The Story of Joline

In 1993, while taking a poetry class at the U of M, I started an epic poem about mankind’s history, called the “Proven Life”.  Though it is still not finished almost 20-years later (which seems somewhat appropriate), the central character was a girl named Joline.  Over the ensuing years, she has visited some poems, and become the central figure in others.

Lately I have been thinking more about this “person” and the idea of writing a book-length collection of poems and prose to fill in her background, and what path she is heading down.  I posted the first individual poem – A Visit – that provided a bit of history back in February.

Joline suffered a traumatic event as a young child, and unaware of what she did, and the world crashing around her, she is swept into the turmoil with years of uncertainty before arriving at a hospital in Alaska.

It seems that Joline is asking me to write more, as the signs and guides are becoming more blatant.  This past weekend, we watched “Sucker Punch” and “Another Happy Day”, both dealing with these issues on varying levels and depths.

The story and actions of Joline are based on people I have met over the years – real people struggling with mental disorders, trying to make sense of themselves and this world.  Mental illness is prominent in literature, movies, music, everywhere – but it tends to be portrayed in a way that casts the suffering person as an outcast, a burden, and someone beyond help – unless it is written as a memoir.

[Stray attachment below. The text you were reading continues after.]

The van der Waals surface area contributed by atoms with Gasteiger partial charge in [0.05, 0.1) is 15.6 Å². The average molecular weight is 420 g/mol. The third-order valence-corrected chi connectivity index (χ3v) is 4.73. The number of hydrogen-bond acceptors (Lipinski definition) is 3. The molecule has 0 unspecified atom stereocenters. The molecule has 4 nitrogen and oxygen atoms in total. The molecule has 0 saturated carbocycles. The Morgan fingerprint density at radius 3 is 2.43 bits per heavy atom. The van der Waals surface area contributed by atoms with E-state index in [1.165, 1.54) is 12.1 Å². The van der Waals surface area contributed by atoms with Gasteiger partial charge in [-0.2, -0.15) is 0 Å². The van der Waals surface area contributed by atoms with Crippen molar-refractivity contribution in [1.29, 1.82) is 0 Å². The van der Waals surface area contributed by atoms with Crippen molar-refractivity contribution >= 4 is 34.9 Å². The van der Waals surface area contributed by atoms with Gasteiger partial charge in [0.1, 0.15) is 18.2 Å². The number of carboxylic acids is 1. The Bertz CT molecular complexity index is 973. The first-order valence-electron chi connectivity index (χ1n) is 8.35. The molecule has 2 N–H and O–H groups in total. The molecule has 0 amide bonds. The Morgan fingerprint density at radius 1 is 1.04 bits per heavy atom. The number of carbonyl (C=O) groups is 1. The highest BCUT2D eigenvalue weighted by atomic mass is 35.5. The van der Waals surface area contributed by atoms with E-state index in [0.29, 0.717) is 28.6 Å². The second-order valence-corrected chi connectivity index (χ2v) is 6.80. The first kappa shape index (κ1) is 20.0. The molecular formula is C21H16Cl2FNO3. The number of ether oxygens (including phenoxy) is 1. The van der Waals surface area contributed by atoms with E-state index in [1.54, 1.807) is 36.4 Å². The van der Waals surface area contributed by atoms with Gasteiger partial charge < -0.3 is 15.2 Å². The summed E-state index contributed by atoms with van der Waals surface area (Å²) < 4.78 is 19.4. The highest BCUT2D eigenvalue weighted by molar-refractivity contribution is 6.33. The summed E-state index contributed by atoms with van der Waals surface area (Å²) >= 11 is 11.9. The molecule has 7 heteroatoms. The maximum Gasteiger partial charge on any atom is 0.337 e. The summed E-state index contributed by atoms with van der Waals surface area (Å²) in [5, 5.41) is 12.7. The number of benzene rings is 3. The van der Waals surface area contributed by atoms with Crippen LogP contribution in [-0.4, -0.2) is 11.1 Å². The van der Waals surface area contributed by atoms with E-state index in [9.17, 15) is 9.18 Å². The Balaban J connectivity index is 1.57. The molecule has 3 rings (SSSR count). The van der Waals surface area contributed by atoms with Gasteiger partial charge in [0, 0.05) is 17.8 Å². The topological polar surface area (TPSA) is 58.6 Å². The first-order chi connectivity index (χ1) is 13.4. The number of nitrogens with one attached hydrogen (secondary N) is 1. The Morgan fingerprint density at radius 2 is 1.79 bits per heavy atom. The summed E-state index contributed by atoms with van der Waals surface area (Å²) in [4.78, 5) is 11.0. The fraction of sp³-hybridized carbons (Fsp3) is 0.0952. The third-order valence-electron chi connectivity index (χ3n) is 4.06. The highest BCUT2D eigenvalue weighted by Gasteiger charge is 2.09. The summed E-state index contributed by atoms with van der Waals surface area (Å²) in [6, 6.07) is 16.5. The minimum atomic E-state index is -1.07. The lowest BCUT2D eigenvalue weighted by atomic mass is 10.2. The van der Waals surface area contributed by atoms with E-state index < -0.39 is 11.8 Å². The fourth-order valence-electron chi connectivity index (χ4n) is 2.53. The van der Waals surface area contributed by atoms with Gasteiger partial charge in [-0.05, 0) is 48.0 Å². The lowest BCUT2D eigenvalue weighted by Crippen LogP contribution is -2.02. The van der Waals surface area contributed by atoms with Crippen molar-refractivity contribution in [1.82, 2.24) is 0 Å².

As a writer, I am fascinated by the inner and outer workings of the mind, and through my pieces, will change this perception, as I look at the real emotions, motivation, struggles, and the good that everyone has within them.  I myself have suffered with anxiety, depression, and self-destructive behaviors, that I have learned to control a bit (not always, and they are always waiting), but more importantly, learned to channel the extreme depth of emotion and awareness of myself, into these words.

Beyond writers of memoirs I have read (such as Marya Hornbacher) who with courage and honesty, poured their words and images into books, I of course will not name any of these inspirations, but will thank them for coming into my life and allowing me to be a part of their struggling, for giving me a chance to understand, and for trusting me.

Now as the rain falls and the coffee begins to take affect, I cannot help but think of tears.  Long, drawn-out tears, from swollen red eyes and the singular desire drowning in fire, to escape.  And these will be the next words of Joline.

6 thoughts on “The Story of Joline

  1. Write what’s in your heart to say–tell the story of Joline as you are led to, and give her a voice. There’s power in doing this that we barely understand.

  2. I must admit, my coming to this page was prompted by seeing the name Jolene. It is one of my all time favorite songs by Ray Lamontagne, filled with all the passion and sadness that such lives, like you are speaking of, are filled with.

    I truly appreciate you shRing your thoughts about these topics as they are too often avoided; too often undervalued.

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